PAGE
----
Almost two decades ago, a bright star was lost. To this day, the world is still mourning that woman — and what she represented.

August 25 marks the 18th anniversary of the very sad and untimely death of Aaliyah, when she was just 22 years old.

But is the tragedy of Aaliyah’s death overshadowing the memory her amazing talent?

Many people know the story of her sudden and shocking death: a plane crash that also took the life of everyone on board — Aaliyah along with 8 others. In fact, for a lot of people, her tragic fate seems to have eclipsed any memory of her impressive and important life.

Aaliyah Dana Haughton was born in Brooklyn and began sharing her artistry at the tender age of 10. At that age, while living in Detroit, she appeared on the talent show Star Search, and soon after started to work on her first album, Age Ain’t Nothing but a Number, which she released in 1994 — when she was only 15. It went platinum and the whole world was introduced to a rising star.

The Princess of R&B becomes the Queen of Urban Pop

Aaliyah had nowhere to go but up

The newly-crowned “Princess of R&B” helped to bring the genre front and center in the mainstream, and brought a whole new sound “urban pop” sound with her. Her smooth vocals, tight dance moves, and powerful charisma earned her the admiration of her peers and heroes, as well as five Grammy nominations.

Music had been briefly put aside after her second album, One in a Million, while she started to grow her brand by expanding into film, like Romeo Must Die along action icon Jet Lee and Queen of the Damned, in which she played the titular queen.

When the plane crash that took Aaliyah’s life occurred, she was en route back from the Bahamas, where she had filmed a music video for “Rock the Boat”, the newest single of her third and self-titled album. Aaliyah the album was a statement of artistic and personal maturity for the young singer — it finally hit number one on the charts shortly after her death.

Age ain’t nothing but a number?

While Aaliyah is often held up as the personification of a candle blown out too soon, more recently, her relationship with the infamous R. Kelly has been the subject of much focus.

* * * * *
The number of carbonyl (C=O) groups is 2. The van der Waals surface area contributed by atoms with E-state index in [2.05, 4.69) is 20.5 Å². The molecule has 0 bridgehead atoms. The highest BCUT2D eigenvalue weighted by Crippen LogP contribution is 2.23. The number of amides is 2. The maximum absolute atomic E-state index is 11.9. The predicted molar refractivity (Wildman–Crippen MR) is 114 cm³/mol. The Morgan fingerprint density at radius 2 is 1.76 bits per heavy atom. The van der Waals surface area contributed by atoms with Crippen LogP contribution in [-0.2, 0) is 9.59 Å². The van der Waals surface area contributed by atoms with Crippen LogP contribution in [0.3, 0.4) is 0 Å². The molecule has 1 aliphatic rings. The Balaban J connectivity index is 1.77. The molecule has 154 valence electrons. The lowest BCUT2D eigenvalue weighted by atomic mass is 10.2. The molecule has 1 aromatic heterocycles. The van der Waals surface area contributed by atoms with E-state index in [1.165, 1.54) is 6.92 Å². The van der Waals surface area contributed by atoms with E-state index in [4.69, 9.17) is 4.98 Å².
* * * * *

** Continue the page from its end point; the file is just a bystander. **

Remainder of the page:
Aaliyah first met R. Kelly when she was only 12 years old, and it was reported they were illegally married in 1994, when she was only 15. This naturally would have meant she was beneath the age of consent and it was reportedly later annulled, though neither Kelly nor Aaliyah ever actually openly admitted they had been married in the first place. Still, in 1997, Aaliyah reportedly sued to have any marriage records officially expunged and refused to discuss Kelly in public or private.

Starting in 2000, a continual series of accusations would be made against Kelly over the years by various young women and girls. It all seems to have finally come to a head this year, with the airing of Lifetime’s docuseries Surviving R. Kelly and Kelly’s dramatic and aggressive interview with Gayle King.

Speculation about Aaliyah’s relationship to and possible victimization by Kelly have been weighed in widely and broadly. With the anniversary of her death upon us, this all seems to coalesce into a miasma of tragedy that overshadows the true effect Aaliyah had on others: she was — and continues to be — a bringer of light.

One in a million

Missy Elliott wearing a jacket picturing Aaliyah (Photo by James Devaney/WireImage)

On her second album One in a Million, Aaliyah sang about how she  “came to spread my love to my fans across the world. Reach out to you, touch the hearts of boys and girls.” As an artist, that’s exactly what she did.

Always conscious of her impact on her fans, Aaliyah touched a lot of people, both creatively and emotionally. That influence is still seen today, not only through the artists who still sing her praises, but also through all fans she inspired and spoke to through her songs.

“I loved the way you carried yourself, the way you dressed, the confidence with which you addressed passion and relationships in your music. I said to myself that even if we never met, I wanted a woman in my life just like you,” Drake wrote in a letter on the anniversary of her death in 2010. The rapper has a tattoo of Aaliyah’s face on his back, so her influence is something he literally carries with him daily.

“I loved the way you carried yourself, the way you dressed, the confidence with which you addressed passion and relationships in your music. I said to myself that even if we never met, I wanted a woman in my life just like you,” Drake wrote in a letter on the anniversary of her death in 2010. The rapper has a tattoo of Aaliyah’s face on his back, so her influence is something he literally carries with him daily.

What we can learn from Aaliyah’s life

Artists admire her, as fans do, for many reasons, but at the forefront of those memories was that there was an authenticity to her music, and a realness to her words, that many have tried to replicate since her time, and few have come even close.

Aaliyah wasn’t a performer trying to replicate what someone else was doing, she was simply herself. Always.

When the artists we grow up with are lost before their time, the blow has a particular pain to it. The lost potential compounds the life lost. Aaliyah was very much still on her way up, and had so much more music and inspiration left inside her to share.

We are still mourning the loss of Aaliyah, decades after her death, but it’s also important to celebrate her life and talent. Aaliyah deserves to be remembered — not for the men she was involved with, or the way that she died, but for the amazing life she lived while she was here.

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